An Ounce of Experience is Worth a Pound of Speculation Maybe

By Melanie Lockwood Herman

During last week’s Risk Management & Finance Summit for Nonprofits in Philadelphia, attendees heard a variety of messages about ways to consider and manage risk they encounter in their nonprofit organizations. Various themes were explored in plenary and workshop formats. One of the most powerful themes expressed in different ways from very different thought leaders was the reminder that experience offers powerful learning opportunities. As Paul J.H. Shoemaker once said, “Experience is inevitable. Learning is not.” Throughout the conference, practitioners from diverse organizations shared the lessons of experience, from managing parent-affiliate risks to alternative risk financing methods, developing policies, and the top legal risks facing nonprofits.

Keynote speaker Randy Park reminded us that experience is a key component of our personal filters. Our filters influence the way we see and act on the risks we perceive. Park noted that most of us treat our filters as facts, and fail to realize that our assumptions—rather than external or internal forces—may block us from reaching our goals. Park’s comments were a timely reminder that while experience can be beneficial in informing our perspective on risk, it can also cloud our view. For example, experience may lead us to believe that the future will be similar to the past and present. Yet an organization’s future may be dramatically different from the past.

Kenny Broad’s keynote included footage of his exploration of blue holes in the Bahamas. Still photos showed Broad face first in small-diameter underwater holes with a colleague gripping his ankle. He explained that exploring these small holes is a first step in discovering underground caves. At one point the audience at the plenary grew quiet as it watched a video clip of Broad swimming through several narrow openings in a small underground cave. At the conclusion of the plenary several attendees approached me to discuss their reactions. One attendee said she was inspired to try scuba diving and see the incredible world that exists under the surface of the sea. Another attendee told me that watching the video confirmed his claustrophobia.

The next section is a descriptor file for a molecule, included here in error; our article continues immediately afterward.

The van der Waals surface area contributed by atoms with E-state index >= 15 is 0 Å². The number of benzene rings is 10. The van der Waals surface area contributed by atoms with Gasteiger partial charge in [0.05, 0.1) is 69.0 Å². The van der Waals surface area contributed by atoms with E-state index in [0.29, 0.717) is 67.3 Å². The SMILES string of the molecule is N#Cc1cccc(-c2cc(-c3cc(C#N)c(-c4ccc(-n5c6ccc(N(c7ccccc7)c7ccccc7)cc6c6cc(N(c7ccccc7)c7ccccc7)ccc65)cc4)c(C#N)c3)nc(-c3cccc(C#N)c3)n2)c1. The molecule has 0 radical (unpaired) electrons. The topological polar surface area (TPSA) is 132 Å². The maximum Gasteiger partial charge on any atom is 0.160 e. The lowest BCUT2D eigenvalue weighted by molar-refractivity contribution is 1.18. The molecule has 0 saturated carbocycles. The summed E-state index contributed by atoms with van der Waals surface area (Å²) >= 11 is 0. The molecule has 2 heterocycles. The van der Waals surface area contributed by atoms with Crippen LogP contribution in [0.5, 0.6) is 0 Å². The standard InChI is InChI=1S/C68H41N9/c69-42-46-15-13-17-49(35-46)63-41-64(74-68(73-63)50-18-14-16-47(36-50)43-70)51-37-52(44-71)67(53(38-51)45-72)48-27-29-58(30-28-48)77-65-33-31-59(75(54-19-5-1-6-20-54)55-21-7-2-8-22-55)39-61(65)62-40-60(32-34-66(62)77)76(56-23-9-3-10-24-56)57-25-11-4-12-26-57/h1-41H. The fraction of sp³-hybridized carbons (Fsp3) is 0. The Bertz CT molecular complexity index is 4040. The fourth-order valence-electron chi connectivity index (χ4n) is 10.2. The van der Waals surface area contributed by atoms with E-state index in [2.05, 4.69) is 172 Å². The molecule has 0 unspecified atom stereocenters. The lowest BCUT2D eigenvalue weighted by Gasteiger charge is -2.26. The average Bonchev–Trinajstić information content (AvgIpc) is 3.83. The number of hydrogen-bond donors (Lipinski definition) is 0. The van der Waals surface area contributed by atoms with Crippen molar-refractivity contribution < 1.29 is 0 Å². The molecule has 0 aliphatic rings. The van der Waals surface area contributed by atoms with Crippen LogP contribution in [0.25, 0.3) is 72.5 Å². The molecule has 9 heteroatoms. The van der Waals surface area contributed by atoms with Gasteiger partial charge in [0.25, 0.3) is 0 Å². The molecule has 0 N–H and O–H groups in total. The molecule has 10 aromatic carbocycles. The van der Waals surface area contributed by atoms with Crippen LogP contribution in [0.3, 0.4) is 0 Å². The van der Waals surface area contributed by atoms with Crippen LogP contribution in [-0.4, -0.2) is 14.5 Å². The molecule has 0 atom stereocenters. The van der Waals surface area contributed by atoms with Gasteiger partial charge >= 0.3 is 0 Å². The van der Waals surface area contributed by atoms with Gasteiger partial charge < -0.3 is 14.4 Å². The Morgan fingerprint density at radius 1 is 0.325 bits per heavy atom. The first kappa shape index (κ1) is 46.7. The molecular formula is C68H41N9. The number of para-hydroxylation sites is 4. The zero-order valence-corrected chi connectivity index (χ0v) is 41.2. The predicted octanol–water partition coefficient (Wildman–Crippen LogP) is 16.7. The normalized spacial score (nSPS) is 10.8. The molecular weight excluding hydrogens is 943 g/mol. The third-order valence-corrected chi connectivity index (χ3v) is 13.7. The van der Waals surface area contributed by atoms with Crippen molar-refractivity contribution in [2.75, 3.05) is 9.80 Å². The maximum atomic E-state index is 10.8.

While I continue to believe that experience is a powerful learning tool that can inform and shape thoughtful risk management, I’ve also come to recognize that the ability to imagine events that have never occurred before is equally important. As leaders of nonprofit organizations that exist in a changing and complex world, we must tap into past experience and look for wisdom, insight, and lessons we can apply in calibrating our risk appetite, managing our organizations in a world of risk, and inspiring staff and volunteers to sign on and sign up to help. But we also need to give ourselves permission to engage in blue-sky thinking about the future. And we must not limit our view of the future to a straight line path from the present. None of us knows how things will “turn out.” To be truly “prepared” and create resilient organizations, we must envision an ever widening range of possibilities.

Melanie Lockwood Herman is Executive Director of the Nonprofit Risk Management Center. She welcomes your feedback on this article and questions about the NRMC’s resources at or 703.777.3504.